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CITIZEN KANE!


Sepiatone
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Yes, again!

 

Thought I'd, now just about a half hour after seeing it yet again, this morning, relate my relationship with this movie.....

 

I had heard of Citizen Kane for years.  Heard it was supposed to be this "great" movie and that NO movie could match it.  But I never saw it until I was in my mid to late 20's.

 

I remember years ealier, a "Peanuts" comic strip in which Linus was watching TV and Lucy walked in and asked him, "What are you watching?"  and Linus replied, "Citizen Kane".  THEN Lucy walked out of the room saying, "The BUTLER did it!", and Linus being upset about the movie being ruined for him!

 

But at the time, I had NO idea what "Kane" was about.  So, for all I KNEW, the butler COULD have "done it"!

 

That all changed in the later '70's when a local station broadcast a "special" showing of the movie one Friday night.  So, I hunkered down with a fresh cup of coffee and a freshly rolled joint and settled down to see what all the FUSS was.

 

I must admit I WAS impressed.  But NOT with the revolutionary cinematography, which I didn't know all that much about at the time, nor did I make any connection to Hearst, who I knew LITTLE about at the time, and all I knew of Orson Welles was his voice, which provided substance for some "Jungle Book" characters on TV recently(at that time), and seeing, years earlier, a movie called "The Stranger" on BILL KENNEDY PRESENTS, and hearing Kennedy make a big deal out of Welles.  AND about seven or eight years earlier, a teacher in high school playing an LP of Welle's famed "War Of The Worlds" broadcast in class one day.  But not only did that ending, when we all find out just WHO and WHAT "Rosebud" was just grabbed me, but the whole story as well!  I thought it was VERY well told, and that Welles did a FINE acting job.  Up until then, I thought the BEST movies I ever saw were "GRAPES OF WRATH", "ON THE WATERFRONT", "PAPILLON" and "THE GODFATHER"  .  Well, all of those ARE still high on my list, but "KANE" took the highest spot, and still sort of rests there.  And after all these years and analysis and "study"( I regret to losing a book I had once that examined everything about this movie.  It informed me that much of the technology that Welles required to be able to film the story the way he wanted didn't yet exist and he, along with Gregg Toland had to INVENT much of it was amazing to me!).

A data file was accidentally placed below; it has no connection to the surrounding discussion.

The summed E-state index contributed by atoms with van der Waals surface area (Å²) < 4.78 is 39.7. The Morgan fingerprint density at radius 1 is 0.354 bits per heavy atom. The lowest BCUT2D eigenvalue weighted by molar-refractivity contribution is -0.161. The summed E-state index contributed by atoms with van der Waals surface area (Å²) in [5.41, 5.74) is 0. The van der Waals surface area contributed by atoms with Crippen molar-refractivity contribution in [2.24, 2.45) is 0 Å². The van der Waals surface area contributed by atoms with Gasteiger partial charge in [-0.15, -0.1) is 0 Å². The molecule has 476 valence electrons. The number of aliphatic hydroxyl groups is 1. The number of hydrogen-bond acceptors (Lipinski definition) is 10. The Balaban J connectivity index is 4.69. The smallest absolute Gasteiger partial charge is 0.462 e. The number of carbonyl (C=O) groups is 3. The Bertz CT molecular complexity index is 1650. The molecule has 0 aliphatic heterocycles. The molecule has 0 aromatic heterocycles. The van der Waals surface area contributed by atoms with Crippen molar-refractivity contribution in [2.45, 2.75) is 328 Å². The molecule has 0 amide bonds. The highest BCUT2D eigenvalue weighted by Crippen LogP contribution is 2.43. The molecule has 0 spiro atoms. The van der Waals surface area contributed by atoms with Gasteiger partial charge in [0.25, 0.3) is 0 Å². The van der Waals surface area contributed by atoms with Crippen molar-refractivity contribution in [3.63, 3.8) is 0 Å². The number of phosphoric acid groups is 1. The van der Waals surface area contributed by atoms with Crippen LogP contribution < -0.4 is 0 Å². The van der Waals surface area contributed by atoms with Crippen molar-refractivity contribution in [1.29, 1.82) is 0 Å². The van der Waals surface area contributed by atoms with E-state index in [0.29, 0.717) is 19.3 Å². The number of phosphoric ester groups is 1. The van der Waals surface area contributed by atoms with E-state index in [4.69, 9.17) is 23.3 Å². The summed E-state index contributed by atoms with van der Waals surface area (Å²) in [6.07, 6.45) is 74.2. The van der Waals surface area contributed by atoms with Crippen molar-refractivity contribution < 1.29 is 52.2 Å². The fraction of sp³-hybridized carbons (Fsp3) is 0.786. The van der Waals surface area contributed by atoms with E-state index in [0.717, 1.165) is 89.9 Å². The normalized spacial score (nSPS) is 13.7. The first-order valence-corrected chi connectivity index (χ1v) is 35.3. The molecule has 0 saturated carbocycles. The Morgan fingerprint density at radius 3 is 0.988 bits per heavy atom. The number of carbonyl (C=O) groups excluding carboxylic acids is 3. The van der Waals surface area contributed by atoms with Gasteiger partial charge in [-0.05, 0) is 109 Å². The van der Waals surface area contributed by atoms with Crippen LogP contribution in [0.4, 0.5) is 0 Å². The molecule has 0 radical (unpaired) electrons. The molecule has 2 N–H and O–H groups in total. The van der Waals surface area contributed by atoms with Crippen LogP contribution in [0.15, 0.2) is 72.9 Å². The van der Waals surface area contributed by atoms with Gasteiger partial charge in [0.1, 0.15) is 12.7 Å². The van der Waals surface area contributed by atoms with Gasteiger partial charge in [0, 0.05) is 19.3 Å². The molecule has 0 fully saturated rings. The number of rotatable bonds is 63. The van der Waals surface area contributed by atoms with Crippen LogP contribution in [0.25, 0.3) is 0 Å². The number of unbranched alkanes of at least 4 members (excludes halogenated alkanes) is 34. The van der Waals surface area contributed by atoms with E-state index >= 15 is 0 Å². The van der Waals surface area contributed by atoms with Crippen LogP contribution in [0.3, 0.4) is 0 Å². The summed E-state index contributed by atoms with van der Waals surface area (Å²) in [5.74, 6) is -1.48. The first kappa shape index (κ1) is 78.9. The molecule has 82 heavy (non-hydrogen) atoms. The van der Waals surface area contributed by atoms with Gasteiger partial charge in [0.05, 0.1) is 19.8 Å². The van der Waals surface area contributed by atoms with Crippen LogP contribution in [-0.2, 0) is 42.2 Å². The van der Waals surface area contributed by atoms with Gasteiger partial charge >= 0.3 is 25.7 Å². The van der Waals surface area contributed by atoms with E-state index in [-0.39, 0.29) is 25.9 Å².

AND Everett Sloane STILL provides one of my favorite movie moments when he tells the reporter about the young woman on the ferry boat 50 years earlier.  I myself have a couple of memories similar to that!  It's profundity hit a note in me when I first saw it, and stuck with me throughout all these years.

 

Even if you don't like this movie, ya gotta admit-----it WAS quite an accomplishment for a novice film director!  And, of course, that scene in which all those images of Kane reflected in that mirror as he walks by hooked me as much as it did a lot of people.  At the time, I took it to be Welles saying that no one man ever IS just "one man".

 

 

Sepiatone

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Yes, again!

 

Thought I'd, now just about a half hour after seeing it yet again, this morning, relate my relationship with this movie.....

 

I had heard of Citizen Kane for years.  Heard it was supposed to be this "great" movie and that NO movie could match it.  But I never saw it until I was in my mid to late 20's.

 

I remember years ealier, a "Peanuts" comic strip in which Linus was watching TV and Lucy walked in and asked him, "What are you watching?"  and Linus replied, "Citizen Kane".  THEN Lucy walked out of the room saying, "The BUTLER did it!", and Linus being upset about the movie being ruined for him!

 

But at the time, I had NO idea what "Kane" was about.  So, for all I KNEW, the butler COULD have "done it"!

 

That all changed in the later '70's when a local station broadcast a "special" showing of the movie one Friday night.  So, I hunkered down with a fresh cup of coffee and a freshly rolled joint and settled down to see what all the FUSS was.

 

I must admit I WAS impressed.  But NOT with the revolutionary cinematography, which I didn't know all that much about at the time, nor did I make any connection to Hearst, who I knew LITTLE about at the time, and all I knew of Orson Welles was his voice, which provided substance for some "Jungle Book" characters on TV recently(at that time), and seeing, years earlier, a movie called "The Stranger" on BILL KENNEDY PRESENTS, and hearing Kennedy make a big deal out of Welles.  AND about seven or eight years earlier, a teacher in high school playing an LP of Welle's famed "War Of The Worlds" broadcast in class one day.  But not only did that ending, when we all find out just WHO and WHAT "Rosebud" was just grabbed me, but the whole story as well!  I thought it was VERY well told, and that Welles did a FINE acting job.  Up until then, I thought the BEST movies I ever saw were "GRAPES OF WRATH", "ON THE WATERFRONT", "PAPILLON" and "THE GODFATHER"  .  Well, all of those ARE still high on my list, but "KANE" took the highest spot, and still sort of rests there.  And after all these years and analysis and "study"( I regret to losing a book I had once that examined everything about this movie.  It informed me that much of the technology that Welles required to be able to film the story the way he wanted didn't yet exist and he, along with Gregg Toland had to INVENT much of it was amazing to me!).